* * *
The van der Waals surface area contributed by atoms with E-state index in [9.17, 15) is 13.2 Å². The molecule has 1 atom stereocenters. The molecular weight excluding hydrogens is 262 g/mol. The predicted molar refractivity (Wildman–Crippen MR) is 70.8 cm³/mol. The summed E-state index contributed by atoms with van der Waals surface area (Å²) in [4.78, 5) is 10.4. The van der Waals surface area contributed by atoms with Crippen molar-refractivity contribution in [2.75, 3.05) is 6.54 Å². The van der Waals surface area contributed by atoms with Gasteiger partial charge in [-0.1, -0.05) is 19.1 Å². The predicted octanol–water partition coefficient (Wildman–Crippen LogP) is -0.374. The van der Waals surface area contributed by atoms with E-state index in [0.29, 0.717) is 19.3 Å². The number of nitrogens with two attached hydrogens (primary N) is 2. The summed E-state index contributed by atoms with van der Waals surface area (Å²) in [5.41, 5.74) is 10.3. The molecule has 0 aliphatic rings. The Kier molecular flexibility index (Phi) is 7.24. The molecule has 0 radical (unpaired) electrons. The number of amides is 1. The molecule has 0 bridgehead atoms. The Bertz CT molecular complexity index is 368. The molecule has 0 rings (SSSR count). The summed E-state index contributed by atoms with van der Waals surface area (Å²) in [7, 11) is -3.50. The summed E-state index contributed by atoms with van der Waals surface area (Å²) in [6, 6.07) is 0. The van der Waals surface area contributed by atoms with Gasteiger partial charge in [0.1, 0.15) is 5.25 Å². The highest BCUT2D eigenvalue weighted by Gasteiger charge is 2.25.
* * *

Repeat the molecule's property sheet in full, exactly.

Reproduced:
The van der Waals surface area contributed by atoms with E-state index in [9.17, 15) is 13.2 Å². The molecule has 1 atom stereocenters. The molecular weight excluding hydrogens is 262 g/mol. The predicted molar refractivity (Wildman–Crippen MR) is 70.8 cm³/mol. The summed E-state index contributed by atoms with van der Waals surface area (Å²) in [4.78, 5) is 10.4. The van der Waals surface area contributed by atoms with Crippen molar-refractivity contribution in [2.75, 3.05) is 6.54 Å². The van der Waals surface area contributed by atoms with Gasteiger partial charge in [-0.1, -0.05) is 19.1 Å². The predicted octanol–water partition coefficient (Wildman–Crippen LogP) is -0.374. The van der Waals surface area contributed by atoms with E-state index in [0.29, 0.717) is 19.3 Å². The number of nitrogens with two attached hydrogens (primary N) is 2. The summed E-state index contributed by atoms with van der Waals surface area (Å²) in [5.41, 5.74) is 10.3. The molecule has 0 aliphatic rings. The Kier molecular flexibility index (Phi) is 7.24. The molecule has 0 radical (unpaired) electrons. The number of amides is 1. The molecule has 0 bridgehead atoms. The Bertz CT molecular complexity index is 368. The molecule has 0 rings (SSSR count). The summed E-state index contributed by atoms with van der Waals surface area (Å²) in [7, 11) is -3.50. The summed E-state index contributed by atoms with van der Waals surface area (Å²) in [6, 6.07) is 0. The van der Waals surface area contributed by atoms with Gasteiger partial charge in [0.1, 0.15) is 5.25 Å². The highest BCUT2D eigenvalue weighted by Gasteiger charge is 2.25.